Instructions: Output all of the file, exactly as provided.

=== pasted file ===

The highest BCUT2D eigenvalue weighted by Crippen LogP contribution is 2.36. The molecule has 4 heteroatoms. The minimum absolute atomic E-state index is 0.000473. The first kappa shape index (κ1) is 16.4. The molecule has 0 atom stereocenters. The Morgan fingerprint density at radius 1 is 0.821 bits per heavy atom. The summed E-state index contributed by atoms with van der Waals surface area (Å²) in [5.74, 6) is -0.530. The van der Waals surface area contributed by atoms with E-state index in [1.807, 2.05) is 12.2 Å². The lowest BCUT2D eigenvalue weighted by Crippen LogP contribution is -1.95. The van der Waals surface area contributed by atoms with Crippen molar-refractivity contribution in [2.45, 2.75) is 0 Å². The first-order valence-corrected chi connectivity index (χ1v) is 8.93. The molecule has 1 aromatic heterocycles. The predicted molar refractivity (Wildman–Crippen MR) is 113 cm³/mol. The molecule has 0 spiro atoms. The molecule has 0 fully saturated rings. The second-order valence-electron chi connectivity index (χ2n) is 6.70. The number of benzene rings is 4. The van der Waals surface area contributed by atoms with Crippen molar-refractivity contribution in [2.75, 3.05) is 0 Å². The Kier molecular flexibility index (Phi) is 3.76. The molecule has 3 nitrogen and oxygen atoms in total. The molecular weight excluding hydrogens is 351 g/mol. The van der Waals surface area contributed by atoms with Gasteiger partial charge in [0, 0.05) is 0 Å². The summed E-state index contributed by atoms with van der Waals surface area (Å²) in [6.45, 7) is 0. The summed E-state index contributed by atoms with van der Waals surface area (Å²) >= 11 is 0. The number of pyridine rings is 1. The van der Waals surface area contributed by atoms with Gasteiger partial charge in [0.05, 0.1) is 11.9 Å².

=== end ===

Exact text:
The highest BCUT2D eigenvalue weighted by Crippen LogP contribution is 2.36. The molecule has 4 heteroatoms. The minimum absolute atomic E-state index is 0.000473. The first kappa shape index (κ1) is 16.4. The molecule has 0 atom stereocenters. The Morgan fingerprint density at radius 1 is 0.821 bits per heavy atom. The summed E-state index contributed by atoms with van der Waals surface area (Å²) in [5.74, 6) is -0.530. The van der Waals surface area contributed by atoms with E-state index in [1.807, 2.05) is 12.2 Å². The lowest BCUT2D eigenvalue weighted by Crippen LogP contribution is -1.95. The van der Waals surface area contributed by atoms with Crippen molar-refractivity contribution in [2.45, 2.75) is 0 Å². The first-order valence-corrected chi connectivity index (χ1v) is 8.93. The molecule has 1 aromatic heterocycles. The predicted molar refractivity (Wildman–Crippen MR) is 113 cm³/mol. The molecule has 0 spiro atoms. The molecule has 0 fully saturated rings. The second-order valence-electron chi connectivity index (χ2n) is 6.70. The number of benzene rings is 4. The van der Waals surface area contributed by atoms with Crippen molar-refractivity contribution in [2.75, 3.05) is 0 Å². The Kier molecular flexibility index (Phi) is 3.76. The molecule has 3 nitrogen and oxygen atoms in total. The molecular weight excluding hydrogens is 351 g/mol. The van der Waals surface area contributed by atoms with Gasteiger partial charge in [0, 0.05) is 0 Å². The summed E-state index contributed by atoms with van der Waals surface area (Å²) in [6.45, 7) is 0. The summed E-state index contributed by atoms with van der Waals surface area (Å²) >= 11 is 0. The number of pyridine rings is 1. The van der Waals surface area contributed by atoms with Gasteiger partial charge in [0.05, 0.1) is 11.9 Å².